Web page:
Rituximab, tocilizumab better than abatacept in refractory rheumatoid arthritis
Treatment with rituximab or tocilizumab, compared with abatacept, leads to greater improvements in outcomes among adults with refractory rheumatoid arthritis (RA) at 2 years, a study has shown.
“These results apply to patients with longstanding and refractory RA who had previously received one or more biologics, and not biologic agent-naïve patients with shorter disease duration,” researchers said.
Average durations of survival without failure were 19.8, 15.6 and 19.1 months for rituximab, abatacept and tocilizumab, respectively. Rituximab (life expectancy difference without failure [LEDwf], 4.1; 95 percent CI, 3.1–5.2) and tocilizumab (LEDwf, 3.5; 2.1–5.0) showed greater average durations than abatacept, and there was substantial uncertainty about tocilizumab compared with ritxumab (LEDwf, –0.7; 1.9–0.5). [BMJ 2019;364:l67]
Furthermore, there was no evidence in terms of difference among treatments for mean duration of survival without death, presence of cancer or serious infections, or major adverse cardiovascular events.
“Serious adverse events did not differ between the three non-tumour necrosis factor-α biologics. Such events were more common in association with tocilizumab than with rituximab and abatacept. Therefore, the observed higher drug retention rate of rituximab and tocilizumab compared with abatacept is related to greater effectiveness rather than a better safety profile,” researchers said.
Nearly 30 percent of those using rituximab and tocilizumab and 60 percent of those using abatacept ceased treatment at month 24, highlighting the continued need for enlargement of the armamentarium of new biologic and targeted disease modifying antirheumatic drugs in RA treatment.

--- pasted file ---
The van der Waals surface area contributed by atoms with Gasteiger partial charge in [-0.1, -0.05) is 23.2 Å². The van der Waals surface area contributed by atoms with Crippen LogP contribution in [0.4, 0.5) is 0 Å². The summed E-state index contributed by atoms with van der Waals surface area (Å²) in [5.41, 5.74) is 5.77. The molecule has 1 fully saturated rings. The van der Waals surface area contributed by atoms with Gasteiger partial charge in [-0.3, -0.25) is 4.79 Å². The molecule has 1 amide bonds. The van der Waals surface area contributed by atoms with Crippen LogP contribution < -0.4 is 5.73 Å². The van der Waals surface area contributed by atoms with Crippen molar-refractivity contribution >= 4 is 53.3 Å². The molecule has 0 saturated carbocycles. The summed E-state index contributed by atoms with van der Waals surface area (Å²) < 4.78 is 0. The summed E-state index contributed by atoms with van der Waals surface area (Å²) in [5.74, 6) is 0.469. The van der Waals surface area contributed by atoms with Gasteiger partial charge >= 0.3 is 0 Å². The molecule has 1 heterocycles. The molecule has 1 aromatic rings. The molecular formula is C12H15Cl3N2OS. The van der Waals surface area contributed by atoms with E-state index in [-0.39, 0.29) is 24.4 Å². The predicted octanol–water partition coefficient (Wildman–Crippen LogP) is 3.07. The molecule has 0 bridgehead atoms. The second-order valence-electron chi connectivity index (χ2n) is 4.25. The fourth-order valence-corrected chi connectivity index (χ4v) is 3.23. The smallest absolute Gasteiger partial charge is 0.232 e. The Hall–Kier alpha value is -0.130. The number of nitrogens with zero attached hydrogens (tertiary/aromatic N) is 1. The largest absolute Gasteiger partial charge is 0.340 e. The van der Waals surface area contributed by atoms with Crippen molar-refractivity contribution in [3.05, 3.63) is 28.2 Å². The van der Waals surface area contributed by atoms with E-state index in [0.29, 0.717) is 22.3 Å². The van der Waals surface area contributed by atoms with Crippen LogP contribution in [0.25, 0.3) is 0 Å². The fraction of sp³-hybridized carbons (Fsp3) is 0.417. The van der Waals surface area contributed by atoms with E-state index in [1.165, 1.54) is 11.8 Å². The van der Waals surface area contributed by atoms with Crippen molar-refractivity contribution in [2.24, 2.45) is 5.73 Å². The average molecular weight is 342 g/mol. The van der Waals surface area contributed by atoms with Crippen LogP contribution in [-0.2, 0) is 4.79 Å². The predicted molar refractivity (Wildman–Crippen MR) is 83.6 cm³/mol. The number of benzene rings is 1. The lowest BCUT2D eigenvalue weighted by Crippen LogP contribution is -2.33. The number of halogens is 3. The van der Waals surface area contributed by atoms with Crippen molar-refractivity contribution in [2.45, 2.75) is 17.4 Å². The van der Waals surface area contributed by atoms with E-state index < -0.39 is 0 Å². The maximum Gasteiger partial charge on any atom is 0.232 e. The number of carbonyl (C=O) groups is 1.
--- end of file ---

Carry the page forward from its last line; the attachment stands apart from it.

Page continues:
According to researchers, there are only a few comparative effective studies that examined the study drugs, but these studies had limited population samples, had discrepant results and compared disease activity in the short term. [Int J Rheum Dis 2016;19:1093-1102; Ann Rheum Dis 2011;70:1216-1222; Ann Rheum Dis 2014;73:909-912; Rheumatology (Oxford) 2016;55:230-236; Arthritis Res Ther 2016;18:280]
“Randomized clinical trials are the standard strategy for drug comparisons. However, although a few trials compared non-TNF biologics with anti-TNF agents, no randomized clinical trial has compared rituximab, abatacept and tocilizumab with each other, and probably no direct head-to-head randomized clinical trial will compare these drugs in the future,” they added. [Lancet 2013;381:1541-1550; Ann Rheum Dis 2014;73:86-94]
The present population-based prospective study included 3,162 adults (>18 years) with RA according to 1987 American College Rheumatology criteria, enrolled in one of three French Society of Rheumatology registries; who had no severe cardiovascular disease, active or severe infections, or severe immunodeficiency, with follow-up of at least 24 months.
Drug retention without failure at 24 months was the primary outcome. Failure was defined as all-cause death; discontinuation of rituximab, abatacept, or tocilizumab; initiation of a new biologic or a combination of conventional disease modifying antirheumatic drugs; or increase in corticosteroid dose >10 mg/d compared with baseline at two successive visits.
Treatment effects were presented as LEDwf, which measures the difference between average duration of survival without failure, because of nonproportional hazards.